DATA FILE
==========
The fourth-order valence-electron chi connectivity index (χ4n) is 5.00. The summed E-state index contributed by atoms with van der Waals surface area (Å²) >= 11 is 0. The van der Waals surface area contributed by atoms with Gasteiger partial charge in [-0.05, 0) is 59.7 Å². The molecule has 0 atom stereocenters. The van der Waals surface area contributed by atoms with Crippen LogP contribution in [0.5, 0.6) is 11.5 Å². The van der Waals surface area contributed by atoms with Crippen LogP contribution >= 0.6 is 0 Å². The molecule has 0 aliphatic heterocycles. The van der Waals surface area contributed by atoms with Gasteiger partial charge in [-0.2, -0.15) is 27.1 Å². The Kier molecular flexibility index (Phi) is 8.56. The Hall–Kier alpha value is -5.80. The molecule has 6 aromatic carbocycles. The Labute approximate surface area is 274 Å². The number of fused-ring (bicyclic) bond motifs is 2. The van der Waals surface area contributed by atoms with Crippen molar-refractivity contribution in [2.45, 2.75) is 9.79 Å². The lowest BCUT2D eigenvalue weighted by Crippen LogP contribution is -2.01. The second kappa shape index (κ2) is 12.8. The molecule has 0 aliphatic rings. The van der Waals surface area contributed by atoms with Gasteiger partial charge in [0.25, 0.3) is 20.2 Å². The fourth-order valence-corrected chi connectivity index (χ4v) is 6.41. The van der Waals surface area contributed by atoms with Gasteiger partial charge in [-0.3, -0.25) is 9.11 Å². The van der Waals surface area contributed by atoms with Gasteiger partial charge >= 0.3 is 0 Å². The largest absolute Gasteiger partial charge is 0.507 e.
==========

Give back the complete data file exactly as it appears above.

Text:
The fourth-order valence-electron chi connectivity index (χ4n) is 5.00. The summed E-state index contributed by atoms with van der Waals surface area (Å²) >= 11 is 0. The van der Waals surface area contributed by atoms with Gasteiger partial charge in [-0.05, 0) is 59.7 Å². The molecule has 0 atom stereocenters. The van der Waals surface area contributed by atoms with Crippen LogP contribution in [0.5, 0.6) is 11.5 Å². The van der Waals surface area contributed by atoms with Crippen LogP contribution >= 0.6 is 0 Å². The molecule has 0 aliphatic heterocycles. The van der Waals surface area contributed by atoms with Gasteiger partial charge in [-0.2, -0.15) is 27.1 Å². The Kier molecular flexibility index (Phi) is 8.56. The Hall–Kier alpha value is -5.80. The molecule has 6 aromatic carbocycles. The Labute approximate surface area is 274 Å². The number of fused-ring (bicyclic) bond motifs is 2. The van der Waals surface area contributed by atoms with Crippen molar-refractivity contribution in [2.45, 2.75) is 9.79 Å². The lowest BCUT2D eigenvalue weighted by Crippen LogP contribution is -2.01. The second kappa shape index (κ2) is 12.8. The molecule has 0 aliphatic rings. The van der Waals surface area contributed by atoms with Gasteiger partial charge in [0.25, 0.3) is 20.2 Å². The fourth-order valence-corrected chi connectivity index (χ4v) is 6.41. The van der Waals surface area contributed by atoms with Gasteiger partial charge in [-0.3, -0.25) is 9.11 Å². The van der Waals surface area contributed by atoms with Gasteiger partial charge >= 0.3 is 0 Å². The largest absolute Gasteiger partial charge is 0.507 e.